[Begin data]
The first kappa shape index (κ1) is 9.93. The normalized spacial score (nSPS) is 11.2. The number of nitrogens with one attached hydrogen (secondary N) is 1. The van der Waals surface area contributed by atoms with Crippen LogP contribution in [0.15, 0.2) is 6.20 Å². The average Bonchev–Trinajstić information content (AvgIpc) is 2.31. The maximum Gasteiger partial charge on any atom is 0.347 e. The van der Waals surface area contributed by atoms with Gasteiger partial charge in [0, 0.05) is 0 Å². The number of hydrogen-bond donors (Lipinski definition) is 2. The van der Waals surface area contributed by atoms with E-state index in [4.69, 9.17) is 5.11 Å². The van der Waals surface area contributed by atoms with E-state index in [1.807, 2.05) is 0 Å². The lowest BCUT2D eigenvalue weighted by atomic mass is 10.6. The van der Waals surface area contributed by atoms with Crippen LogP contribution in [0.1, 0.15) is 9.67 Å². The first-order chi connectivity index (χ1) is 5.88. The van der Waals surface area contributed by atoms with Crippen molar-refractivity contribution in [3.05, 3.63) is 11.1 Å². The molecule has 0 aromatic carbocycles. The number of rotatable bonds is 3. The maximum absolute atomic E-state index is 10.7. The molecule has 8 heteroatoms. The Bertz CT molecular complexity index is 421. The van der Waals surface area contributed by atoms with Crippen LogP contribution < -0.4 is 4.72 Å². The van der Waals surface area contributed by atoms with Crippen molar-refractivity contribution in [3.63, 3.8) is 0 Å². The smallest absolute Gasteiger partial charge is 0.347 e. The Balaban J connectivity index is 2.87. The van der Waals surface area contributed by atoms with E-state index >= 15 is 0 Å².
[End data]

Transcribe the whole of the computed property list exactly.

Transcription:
The first kappa shape index (κ1) is 9.93. The normalized spacial score (nSPS) is 11.2. The number of nitrogens with one attached hydrogen (secondary N) is 1. The van der Waals surface area contributed by atoms with Crippen LogP contribution in [0.15, 0.2) is 6.20 Å². The average Bonchev–Trinajstić information content (AvgIpc) is 2.31. The maximum Gasteiger partial charge on any atom is 0.347 e. The van der Waals surface area contributed by atoms with Gasteiger partial charge in [0, 0.05) is 0 Å². The number of hydrogen-bond donors (Lipinski definition) is 2. The van der Waals surface area contributed by atoms with E-state index in [4.69, 9.17) is 5.11 Å². The van der Waals surface area contributed by atoms with E-state index in [1.807, 2.05) is 0 Å². The lowest BCUT2D eigenvalue weighted by atomic mass is 10.6. The van der Waals surface area contributed by atoms with Crippen LogP contribution in [0.1, 0.15) is 9.67 Å². The first-order chi connectivity index (χ1) is 5.88. The van der Waals surface area contributed by atoms with Crippen molar-refractivity contribution in [3.05, 3.63) is 11.1 Å². The molecule has 0 aromatic carbocycles. The number of rotatable bonds is 3. The maximum absolute atomic E-state index is 10.7. The molecule has 8 heteroatoms. The Bertz CT molecular complexity index is 421. The van der Waals surface area contributed by atoms with Crippen LogP contribution < -0.4 is 4.72 Å². The van der Waals surface area contributed by atoms with Crippen molar-refractivity contribution in [3.63, 3.8) is 0 Å². The smallest absolute Gasteiger partial charge is 0.347 e. The Balaban J connectivity index is 2.87. The van der Waals surface area contributed by atoms with E-state index >= 15 is 0 Å².